Leverett v. Metropolitan Life Insurance Company
ORDER: For the reasons stated in this Order, Leverett's 9 motion for a judgment on the pleadings is denied, and this case is dismissed with prejudice. Signed by Chief Judge Brian S. Miller on 02/07/2014. (rhm)
IN THE UNITED STATES DISTRICT COURT
FOR THE EASTERN DISTRICT OF ARKANSAS
CASE NO. 4:13CV00555 BSM
Plaintiff Linda Leverett’s motion for a judgment on the pleadings [Doc. No. 9] is
denied, and this case is dismissed with prejudice.
I. FACTUAL BACKGROUND
Leverett was employed at Rebsamen Medical Center from December 1974 until
September 2011. Rebsamen maintained an employee welfare benefit plan which was insured
and administered by the Metropolitan Life Insurance Company (“MetLife”). The plan
provides coverage for both short-term disability (“STD”) and long-term disability (“LTD”),
and is governed by the Employee Retirement Income Security Act of 1974, 29 U.S.C. § 1001
et seq. (“ERISA”).
Leverett requested STD coverage on October 18, 2011, because she suffered from
“stress, anxiety, anger and depression” which left her unable to concentrate and perform her
job functions. At that time, Leverett was being treated by Dr. Joe Daugherty, her primary
care physician, and Dr. Robert Doyle, her psychologist. MetLife approved Leverett’s claim
for STD benefits from September 6, 2011, to September 26, 2011. Leverett was notified that
if she remained disabled beyond September 26, 2011, she would have to submit additional
medical documentation to receive further benefits. She was also informed that if she did not
provide the additional information by November 15, 2011, her STD claim may be closed.
MetLife notified Leverett on November 23, 2011, that it was closing her file because she had
not filed additional information.
On February 13, 2012, Leverett applied for LTD benefits, and over the next several
months began submitting medical information to MetLife. At MetLife’s request, Daugherty
submitted records detailing Leverett’s psychological issues, as well as her sciatica and other
orthopedic issues. A November 21, 2011, record specifically stated that Leverett “would be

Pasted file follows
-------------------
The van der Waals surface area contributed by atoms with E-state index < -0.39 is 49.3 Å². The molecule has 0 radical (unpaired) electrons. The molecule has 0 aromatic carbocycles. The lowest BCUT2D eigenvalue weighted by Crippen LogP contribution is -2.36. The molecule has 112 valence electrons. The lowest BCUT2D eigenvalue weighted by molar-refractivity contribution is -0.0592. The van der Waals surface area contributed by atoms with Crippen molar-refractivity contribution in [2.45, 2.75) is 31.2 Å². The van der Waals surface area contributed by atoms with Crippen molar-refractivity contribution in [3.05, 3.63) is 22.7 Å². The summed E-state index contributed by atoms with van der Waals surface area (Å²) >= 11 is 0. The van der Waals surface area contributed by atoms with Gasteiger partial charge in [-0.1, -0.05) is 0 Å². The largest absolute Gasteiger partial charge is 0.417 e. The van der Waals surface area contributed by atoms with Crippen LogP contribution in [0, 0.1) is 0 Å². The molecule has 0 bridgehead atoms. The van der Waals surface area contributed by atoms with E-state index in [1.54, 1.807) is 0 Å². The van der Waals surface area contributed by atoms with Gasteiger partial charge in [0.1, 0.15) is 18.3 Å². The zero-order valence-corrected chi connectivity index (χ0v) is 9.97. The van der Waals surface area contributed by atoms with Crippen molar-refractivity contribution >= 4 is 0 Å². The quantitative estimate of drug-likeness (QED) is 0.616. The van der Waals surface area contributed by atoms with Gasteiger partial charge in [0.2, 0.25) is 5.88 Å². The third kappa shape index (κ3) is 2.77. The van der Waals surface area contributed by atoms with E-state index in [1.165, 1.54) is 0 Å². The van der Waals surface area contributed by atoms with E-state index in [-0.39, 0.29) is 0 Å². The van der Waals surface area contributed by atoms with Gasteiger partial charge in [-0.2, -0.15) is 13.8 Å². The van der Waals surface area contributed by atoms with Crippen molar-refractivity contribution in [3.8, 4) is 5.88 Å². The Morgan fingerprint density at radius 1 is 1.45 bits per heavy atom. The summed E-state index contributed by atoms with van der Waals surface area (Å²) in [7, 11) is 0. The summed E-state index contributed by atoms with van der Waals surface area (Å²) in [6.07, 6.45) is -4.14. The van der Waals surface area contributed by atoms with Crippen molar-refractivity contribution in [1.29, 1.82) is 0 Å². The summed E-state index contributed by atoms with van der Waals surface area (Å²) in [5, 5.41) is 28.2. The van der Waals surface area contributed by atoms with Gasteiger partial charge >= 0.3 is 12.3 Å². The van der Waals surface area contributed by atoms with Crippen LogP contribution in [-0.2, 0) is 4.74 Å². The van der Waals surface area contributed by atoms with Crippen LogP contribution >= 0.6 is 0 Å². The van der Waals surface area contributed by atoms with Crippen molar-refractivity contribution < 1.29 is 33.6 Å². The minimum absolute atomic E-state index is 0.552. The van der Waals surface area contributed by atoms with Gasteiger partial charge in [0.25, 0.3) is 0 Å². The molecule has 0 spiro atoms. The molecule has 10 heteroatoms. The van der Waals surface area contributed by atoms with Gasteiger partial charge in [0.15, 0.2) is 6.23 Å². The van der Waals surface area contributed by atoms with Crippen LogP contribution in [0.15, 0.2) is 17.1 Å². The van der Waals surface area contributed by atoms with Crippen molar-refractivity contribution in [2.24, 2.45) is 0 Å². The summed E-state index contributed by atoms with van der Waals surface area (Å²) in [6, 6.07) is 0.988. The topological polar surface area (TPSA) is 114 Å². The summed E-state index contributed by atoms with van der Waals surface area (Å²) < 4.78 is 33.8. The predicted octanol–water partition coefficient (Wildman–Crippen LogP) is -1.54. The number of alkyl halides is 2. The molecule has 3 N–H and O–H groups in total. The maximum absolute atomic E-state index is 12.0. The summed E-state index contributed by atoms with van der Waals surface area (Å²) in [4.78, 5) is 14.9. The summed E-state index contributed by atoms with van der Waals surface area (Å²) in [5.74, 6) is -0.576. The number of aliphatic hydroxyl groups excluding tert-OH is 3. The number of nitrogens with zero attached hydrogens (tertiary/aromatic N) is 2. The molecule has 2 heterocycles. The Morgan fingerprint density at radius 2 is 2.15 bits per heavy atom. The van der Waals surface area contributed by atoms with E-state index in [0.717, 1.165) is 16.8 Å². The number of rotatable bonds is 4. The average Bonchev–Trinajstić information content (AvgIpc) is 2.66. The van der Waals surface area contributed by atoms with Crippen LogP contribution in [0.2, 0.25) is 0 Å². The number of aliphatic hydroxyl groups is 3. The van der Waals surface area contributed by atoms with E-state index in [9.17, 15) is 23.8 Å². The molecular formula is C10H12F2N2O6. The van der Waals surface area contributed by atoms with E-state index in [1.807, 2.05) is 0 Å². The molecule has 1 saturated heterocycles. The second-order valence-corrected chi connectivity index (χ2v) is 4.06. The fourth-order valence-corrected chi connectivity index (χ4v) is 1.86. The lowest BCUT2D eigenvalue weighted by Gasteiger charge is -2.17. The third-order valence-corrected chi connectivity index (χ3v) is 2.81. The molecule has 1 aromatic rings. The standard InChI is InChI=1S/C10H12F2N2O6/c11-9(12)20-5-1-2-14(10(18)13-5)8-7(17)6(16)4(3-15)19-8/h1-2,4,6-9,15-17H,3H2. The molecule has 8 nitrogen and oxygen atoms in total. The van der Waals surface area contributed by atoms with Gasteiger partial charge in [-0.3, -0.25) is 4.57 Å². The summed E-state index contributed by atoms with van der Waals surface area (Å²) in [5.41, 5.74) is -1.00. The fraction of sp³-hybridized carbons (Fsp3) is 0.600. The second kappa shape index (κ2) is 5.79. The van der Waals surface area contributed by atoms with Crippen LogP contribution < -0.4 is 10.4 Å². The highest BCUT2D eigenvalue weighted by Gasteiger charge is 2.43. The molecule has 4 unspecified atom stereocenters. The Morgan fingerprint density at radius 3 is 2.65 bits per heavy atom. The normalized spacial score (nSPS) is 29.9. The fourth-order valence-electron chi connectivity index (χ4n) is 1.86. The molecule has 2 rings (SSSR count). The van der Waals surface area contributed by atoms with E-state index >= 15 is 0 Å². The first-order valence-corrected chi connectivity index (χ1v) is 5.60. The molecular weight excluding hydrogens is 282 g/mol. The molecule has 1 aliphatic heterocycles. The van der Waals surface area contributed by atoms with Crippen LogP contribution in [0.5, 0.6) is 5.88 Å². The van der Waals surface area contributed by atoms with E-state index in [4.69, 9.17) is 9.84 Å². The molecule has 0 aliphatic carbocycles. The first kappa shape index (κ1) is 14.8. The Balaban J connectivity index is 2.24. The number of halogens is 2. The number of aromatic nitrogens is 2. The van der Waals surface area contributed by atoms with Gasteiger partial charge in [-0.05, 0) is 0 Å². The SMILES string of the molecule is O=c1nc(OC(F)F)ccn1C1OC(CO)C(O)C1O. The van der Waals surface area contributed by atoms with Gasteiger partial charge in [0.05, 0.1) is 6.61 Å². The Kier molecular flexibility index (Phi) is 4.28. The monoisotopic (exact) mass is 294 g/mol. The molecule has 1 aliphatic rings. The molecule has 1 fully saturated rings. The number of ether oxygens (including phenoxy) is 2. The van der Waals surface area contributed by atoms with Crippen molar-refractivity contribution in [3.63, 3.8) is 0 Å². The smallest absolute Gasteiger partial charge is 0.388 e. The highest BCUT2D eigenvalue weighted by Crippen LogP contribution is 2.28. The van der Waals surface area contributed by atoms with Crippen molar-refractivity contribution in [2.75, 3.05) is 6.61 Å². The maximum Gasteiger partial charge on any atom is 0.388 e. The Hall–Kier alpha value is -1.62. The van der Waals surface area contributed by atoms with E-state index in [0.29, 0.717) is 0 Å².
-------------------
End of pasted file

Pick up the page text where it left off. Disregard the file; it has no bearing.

a danger in the workplace due to mental and physical disability”, and recommended Leverett
not return to work at that time. In a separate medical certification form dated February 17,
2012, Daugherty reiterated his view that Leverett should not return to work. After visiting
with Leverett on November 29, 2011, Doyle noted that Leverett “needs to work” and should
“possibly retrain in another area within the hospital.” On March 20, 2012, however, Doyle
noted that Leverett had “regressed” due to her being upset with MetLife’s handling of her
After several phone conversations with Leverett and a review of her medical file, a
MetLife claims specialist concluded that Leverett’s disability claims should be denied.
MetLife contacted Dr. Peter Sugerman, an independent physician, and asked him to review
Leverett’s file. After reviewing the record and speaking with Doyle, Sugerman concluded
that Leverett had “significant functional limitations . . . [h]owever, ambiguity exists
regarding the cause.” Sugerman further noted that while the duration of the impairment was
three months, he could not verify that it was caused by any psychiatric condition. In a
follow-up letter, Sugerman added that a change in Leverett’s workplace environment would
be a “minor intervention” because “[s]he is at risk to display anger problems anywhere.”
MetLife notified Leverett on July 3, 2012, that it was approving her LTD benefits
request. The notice explained that the benefits became payable as of March 6, 2012, but her
eligibility for them terminated on March 20, 2012, meaning Leverett would receive only two
weeks’ worth of payments. MetLife justified its decision by noting that Leverett had failed
to provide any medical documentation showing she continued treatment beyond March 20,
2012, and that there were no clinical records indicating continued social impairment.
Leverett appealed MetLife’s decision by fax on July 16, 2012, stating that her hiatus
from treatment was caused by her lack of insurance due to her inability to afford COBRA
premiums. The fax also contained a medical assessment from Daugherty, stating that
Leverett suffered from post-traumatic stress disorder as well as orthopedic problems which
limited her mobility. On July 18, 2012, Leverett submitted a second medical assessment